Saturday, December 24, 2011

Fig Butter

If you like apple butter, you will love fig butter.  Fig butter ups the ante with its spices, red wine, and port.  I first tried it when I undertook these delicious scones, which are really more like a fancy version of cinnamon rolls minus the yeast.  But this time I skipped the scones altogether, doubled the batch of fig butter, and spooned it into jars for Christmas gifts.  It's wonderful on toast and pancakes, and you can just as easily add some to baked goods, such as muffins or your favorite quick bread.

Fig Butter
Adapted from Good to the Grain: Baking with Whole Grain Flours by Kim Boyce


1/2c sugar
2 whole cloves
1 star anise
1c red wine
1/2c port
12oz. dried figs, stems removed
1/4t cinnamon
4oz. (1 stick) unsalted butter, softened


1.  To poach the figs, measure 1/4c water and the sugar into a small heavy-bottomed saucepan. Stir the mixture together with a wooden spoon, incorporating the sugar without splashing it up the sides.  Add the cloves and star anise.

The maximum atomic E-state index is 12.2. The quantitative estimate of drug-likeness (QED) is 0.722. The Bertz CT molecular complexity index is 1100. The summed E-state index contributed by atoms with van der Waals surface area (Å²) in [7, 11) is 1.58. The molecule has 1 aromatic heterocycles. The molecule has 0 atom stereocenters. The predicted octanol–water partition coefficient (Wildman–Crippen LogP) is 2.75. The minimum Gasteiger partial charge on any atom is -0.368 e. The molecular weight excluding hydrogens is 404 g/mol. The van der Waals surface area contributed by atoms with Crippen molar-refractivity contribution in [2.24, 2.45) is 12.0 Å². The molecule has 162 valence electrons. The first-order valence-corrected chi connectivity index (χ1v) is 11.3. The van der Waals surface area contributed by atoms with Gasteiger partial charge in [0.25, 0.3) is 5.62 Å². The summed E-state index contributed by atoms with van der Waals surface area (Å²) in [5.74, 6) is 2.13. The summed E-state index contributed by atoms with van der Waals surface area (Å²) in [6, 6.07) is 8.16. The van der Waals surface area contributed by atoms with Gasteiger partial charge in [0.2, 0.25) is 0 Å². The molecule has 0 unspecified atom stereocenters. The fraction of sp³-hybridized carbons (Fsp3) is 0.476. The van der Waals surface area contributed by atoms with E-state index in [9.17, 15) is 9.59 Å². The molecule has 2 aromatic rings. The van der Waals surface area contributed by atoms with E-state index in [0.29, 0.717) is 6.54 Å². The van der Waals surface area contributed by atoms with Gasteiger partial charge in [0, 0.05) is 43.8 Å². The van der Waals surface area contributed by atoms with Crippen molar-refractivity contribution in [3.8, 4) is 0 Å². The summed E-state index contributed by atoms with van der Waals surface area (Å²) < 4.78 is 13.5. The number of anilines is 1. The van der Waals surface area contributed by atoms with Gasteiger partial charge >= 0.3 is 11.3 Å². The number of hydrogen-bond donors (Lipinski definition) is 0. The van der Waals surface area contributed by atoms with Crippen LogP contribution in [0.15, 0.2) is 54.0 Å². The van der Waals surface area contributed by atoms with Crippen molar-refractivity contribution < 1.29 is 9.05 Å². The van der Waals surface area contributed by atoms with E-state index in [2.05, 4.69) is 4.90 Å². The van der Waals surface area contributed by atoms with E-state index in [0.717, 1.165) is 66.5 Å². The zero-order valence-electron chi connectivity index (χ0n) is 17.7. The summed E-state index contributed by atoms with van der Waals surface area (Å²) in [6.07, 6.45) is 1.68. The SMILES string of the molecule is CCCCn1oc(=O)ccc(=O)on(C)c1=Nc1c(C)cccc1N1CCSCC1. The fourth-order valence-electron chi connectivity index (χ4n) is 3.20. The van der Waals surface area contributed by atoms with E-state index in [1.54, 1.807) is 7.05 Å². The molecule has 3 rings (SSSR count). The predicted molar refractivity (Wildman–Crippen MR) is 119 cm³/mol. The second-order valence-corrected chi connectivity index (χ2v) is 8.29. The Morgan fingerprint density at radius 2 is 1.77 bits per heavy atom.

2.  Bring the mixture to a boil over medium heat and cook for 7 to 10 minutes, until the syrup is amber-colored.

3.  Add the red wine, port, figs, and cinnamon, standing back a bit, as the syrup is hot. Don't panic when the syrup hardens; this is the normal reaction when liquids are added to hot sugar.  Continue cooking the mixture over medium heat for 2 minutes, until the sugar and wine blend.

4.  Reduce the heat to low and simmer for 30 minutes, stirring occasionally.  The figs will burble quietly as they are jostled together by the heat.  They are ready when the wine has reduced by half.  Remove the pan from the stove and cool to room temperature. [I let mine sit overnight.]

5.  Fish our the star anise and cloves.  Pour the cooled figs, with their liquid, into a food processor and puree until smooth, about 1 minute.  Add the softened butter to the fig paste and process until smooth.  The fig butter can be stored in the refrigerator for up to 1 month.

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